Campaign Literature Project

An Analysis of Campaign Literature in U.S. Elections, started 1989

DEMOCRACY IN ACTION, Eric M. Appleman's nonpartisan effort to educate citizens about the political process, is best known for its work on presidential campaigns (see and the links below). My longest running endeavor is the Campaign Literature Project, a library of campaign literature from all U.S. Senate and gubernatorial general election campaigns and selected U.S. House races going back to 1989.  The project grew out of my studies at The George Washington University, where I graduated from with a B.A. in Political Communication.

If I were to walk into your campaign headquarters, what would I find in the way of printed literature?  I'm looking for your "best stuff," that is the standard brochures, leaflets, pamphlets, palm cards, plans, comparison pieces and even recipe cards and football schedules that your campaign distributes to voters in the general election campaign.

The goal of the Campaign Literature Project is to conduct an academic and historic analysis of these materials across election cycles. The project looks at themes and issues highlighted and key words (for example "independent" or "values") as well as the photographs, images and graphics used (everything from are family shots or formal head shots used, to do the images include flags or other symbols, to what colors are the logos?) on basic literature pieces.  The project encompasses materials from Democrats, Republicans, third party and independent candidates; it is not a partisan endeavor.  The ultimate research goal is to see how campaign literature is evolving and if there are differences from cycle to cycle.

And there are differences.  Since this project began in 1989 much has changed in campaign communications; most obviously web sites now provide an easy way for citizens to find out about campaigns.  The ascendence of the web has led to small and large changes in campaign literature.  For example, campaigns now include the website address on lit. pieces, and tri-fold brochures have given way more and more to palm cards.  This cycle many campaigns have added Facebook and Twitter logos to their lit. pieces.  In terms of major themes and issues, each cycle is different.  For example, immediately following 9/11, national security was a major concern; this cycle jobs and the economy are key themes.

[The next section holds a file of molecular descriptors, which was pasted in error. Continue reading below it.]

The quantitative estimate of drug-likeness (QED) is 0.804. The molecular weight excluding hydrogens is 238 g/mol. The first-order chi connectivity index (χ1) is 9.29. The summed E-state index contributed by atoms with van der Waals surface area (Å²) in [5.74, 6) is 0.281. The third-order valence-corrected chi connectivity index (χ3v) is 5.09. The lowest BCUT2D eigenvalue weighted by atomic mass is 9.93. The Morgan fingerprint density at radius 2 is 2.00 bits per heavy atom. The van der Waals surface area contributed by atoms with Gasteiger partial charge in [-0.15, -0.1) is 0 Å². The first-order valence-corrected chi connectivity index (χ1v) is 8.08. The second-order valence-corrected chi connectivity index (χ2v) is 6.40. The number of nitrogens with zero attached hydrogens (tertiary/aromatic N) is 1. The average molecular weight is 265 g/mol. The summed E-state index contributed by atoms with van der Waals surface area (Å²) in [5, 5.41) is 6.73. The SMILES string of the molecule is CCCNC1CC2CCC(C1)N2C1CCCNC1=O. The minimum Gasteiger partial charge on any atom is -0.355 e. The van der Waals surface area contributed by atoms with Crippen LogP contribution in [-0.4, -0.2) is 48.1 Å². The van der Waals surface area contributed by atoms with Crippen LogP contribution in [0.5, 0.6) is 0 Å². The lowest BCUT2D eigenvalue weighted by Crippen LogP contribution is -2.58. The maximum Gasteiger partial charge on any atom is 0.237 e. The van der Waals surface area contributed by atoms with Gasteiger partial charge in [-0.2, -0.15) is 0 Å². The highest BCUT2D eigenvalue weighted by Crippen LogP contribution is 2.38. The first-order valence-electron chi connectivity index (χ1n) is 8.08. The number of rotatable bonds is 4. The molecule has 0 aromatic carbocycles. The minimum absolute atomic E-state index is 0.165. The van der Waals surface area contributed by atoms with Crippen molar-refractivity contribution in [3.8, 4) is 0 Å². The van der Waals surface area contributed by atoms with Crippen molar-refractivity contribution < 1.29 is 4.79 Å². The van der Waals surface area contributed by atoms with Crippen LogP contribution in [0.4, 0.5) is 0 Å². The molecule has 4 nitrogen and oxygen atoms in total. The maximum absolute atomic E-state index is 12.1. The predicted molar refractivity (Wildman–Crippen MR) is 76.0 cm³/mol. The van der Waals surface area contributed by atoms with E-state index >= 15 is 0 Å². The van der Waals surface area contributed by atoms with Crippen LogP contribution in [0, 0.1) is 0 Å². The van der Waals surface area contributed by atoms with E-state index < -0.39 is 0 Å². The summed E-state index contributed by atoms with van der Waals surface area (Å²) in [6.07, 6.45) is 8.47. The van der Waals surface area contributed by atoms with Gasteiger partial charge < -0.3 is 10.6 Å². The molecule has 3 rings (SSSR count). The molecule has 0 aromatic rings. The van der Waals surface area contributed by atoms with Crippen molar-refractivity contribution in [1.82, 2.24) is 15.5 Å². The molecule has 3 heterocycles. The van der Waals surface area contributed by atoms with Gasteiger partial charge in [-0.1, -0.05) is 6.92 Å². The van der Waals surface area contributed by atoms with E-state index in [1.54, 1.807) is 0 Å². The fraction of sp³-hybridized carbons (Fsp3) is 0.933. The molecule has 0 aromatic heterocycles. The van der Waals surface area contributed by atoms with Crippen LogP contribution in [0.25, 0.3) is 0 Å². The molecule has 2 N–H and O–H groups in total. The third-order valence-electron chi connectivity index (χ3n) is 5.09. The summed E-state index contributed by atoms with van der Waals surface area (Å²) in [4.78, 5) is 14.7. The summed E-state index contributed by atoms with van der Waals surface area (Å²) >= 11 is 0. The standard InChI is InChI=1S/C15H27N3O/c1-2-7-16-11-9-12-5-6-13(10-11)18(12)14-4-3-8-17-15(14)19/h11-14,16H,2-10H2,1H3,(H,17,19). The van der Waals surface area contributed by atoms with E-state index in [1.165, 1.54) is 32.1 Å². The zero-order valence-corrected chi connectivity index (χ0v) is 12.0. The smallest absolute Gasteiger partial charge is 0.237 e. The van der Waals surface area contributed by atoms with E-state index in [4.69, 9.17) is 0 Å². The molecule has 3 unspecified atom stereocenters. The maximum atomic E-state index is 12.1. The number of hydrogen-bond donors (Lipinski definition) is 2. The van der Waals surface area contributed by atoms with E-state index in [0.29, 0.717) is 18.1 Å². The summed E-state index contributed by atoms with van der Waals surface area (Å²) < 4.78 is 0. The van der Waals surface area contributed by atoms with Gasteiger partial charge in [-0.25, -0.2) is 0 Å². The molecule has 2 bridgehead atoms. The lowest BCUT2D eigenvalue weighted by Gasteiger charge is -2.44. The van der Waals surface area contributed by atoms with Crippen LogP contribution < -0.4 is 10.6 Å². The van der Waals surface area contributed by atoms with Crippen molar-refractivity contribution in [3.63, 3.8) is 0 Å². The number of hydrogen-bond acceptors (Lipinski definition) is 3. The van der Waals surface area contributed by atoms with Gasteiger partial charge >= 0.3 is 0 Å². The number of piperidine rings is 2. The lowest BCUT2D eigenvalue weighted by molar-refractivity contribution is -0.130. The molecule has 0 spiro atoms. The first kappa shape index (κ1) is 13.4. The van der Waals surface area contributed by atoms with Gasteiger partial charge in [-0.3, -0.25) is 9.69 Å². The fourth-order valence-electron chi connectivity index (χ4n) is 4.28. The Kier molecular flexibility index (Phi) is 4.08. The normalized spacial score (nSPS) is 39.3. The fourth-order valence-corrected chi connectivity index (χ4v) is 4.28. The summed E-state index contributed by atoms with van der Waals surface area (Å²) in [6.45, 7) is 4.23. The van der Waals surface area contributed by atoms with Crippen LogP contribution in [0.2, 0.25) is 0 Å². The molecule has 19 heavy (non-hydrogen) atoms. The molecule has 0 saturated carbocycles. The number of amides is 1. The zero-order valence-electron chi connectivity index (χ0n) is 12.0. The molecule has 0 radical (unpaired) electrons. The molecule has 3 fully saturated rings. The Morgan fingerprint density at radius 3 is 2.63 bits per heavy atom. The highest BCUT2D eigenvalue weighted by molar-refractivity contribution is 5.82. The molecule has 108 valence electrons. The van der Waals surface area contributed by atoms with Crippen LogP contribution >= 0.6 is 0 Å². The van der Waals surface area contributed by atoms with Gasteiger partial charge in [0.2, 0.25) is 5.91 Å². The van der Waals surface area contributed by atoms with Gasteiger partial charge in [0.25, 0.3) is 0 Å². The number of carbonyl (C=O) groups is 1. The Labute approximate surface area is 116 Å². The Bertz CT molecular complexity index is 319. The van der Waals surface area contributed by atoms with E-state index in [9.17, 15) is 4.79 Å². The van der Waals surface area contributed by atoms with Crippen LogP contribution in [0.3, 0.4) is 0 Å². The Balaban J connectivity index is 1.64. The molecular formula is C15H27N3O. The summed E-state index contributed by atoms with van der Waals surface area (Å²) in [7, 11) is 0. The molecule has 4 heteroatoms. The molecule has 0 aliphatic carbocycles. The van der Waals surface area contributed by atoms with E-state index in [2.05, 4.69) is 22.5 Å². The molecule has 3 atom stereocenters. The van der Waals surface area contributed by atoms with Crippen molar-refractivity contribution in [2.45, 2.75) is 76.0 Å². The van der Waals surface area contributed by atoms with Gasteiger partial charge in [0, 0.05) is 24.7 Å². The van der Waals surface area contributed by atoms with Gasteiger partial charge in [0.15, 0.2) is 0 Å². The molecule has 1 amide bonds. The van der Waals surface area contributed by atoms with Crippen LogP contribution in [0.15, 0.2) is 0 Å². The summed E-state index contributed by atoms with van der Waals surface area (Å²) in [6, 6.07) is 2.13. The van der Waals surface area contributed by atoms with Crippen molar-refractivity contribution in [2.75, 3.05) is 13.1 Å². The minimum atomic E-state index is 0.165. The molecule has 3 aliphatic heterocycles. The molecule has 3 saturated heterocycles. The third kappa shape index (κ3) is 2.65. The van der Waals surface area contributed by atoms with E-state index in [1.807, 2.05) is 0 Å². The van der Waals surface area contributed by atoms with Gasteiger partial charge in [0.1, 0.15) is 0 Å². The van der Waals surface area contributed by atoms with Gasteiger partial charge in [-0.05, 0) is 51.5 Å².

Even in this Internet era, the core pieces of campaign literature handed out to voters during canvasses and at events are still important, and they are the focus of this project. 

If you have any questions whatsoever, please call (202 462-0145) or e-mail (

Attn: Eric M. Appleman
P.O. Box 19007
Washington, DC  20036-9007.

                                                                                Thank you for your assistance and good luck on November 6!

DEMOCRACY IN ACTION: Independent Work in Political Communications




Please send examples of your basic general election literature, your "best stuff"—brochures, flyers, palm cards—if possible two (2) of each, via U.S. Mail in a flat envelope.  If you could include a couple of lapel stickers that would also be helpful, but the main focus is the literature.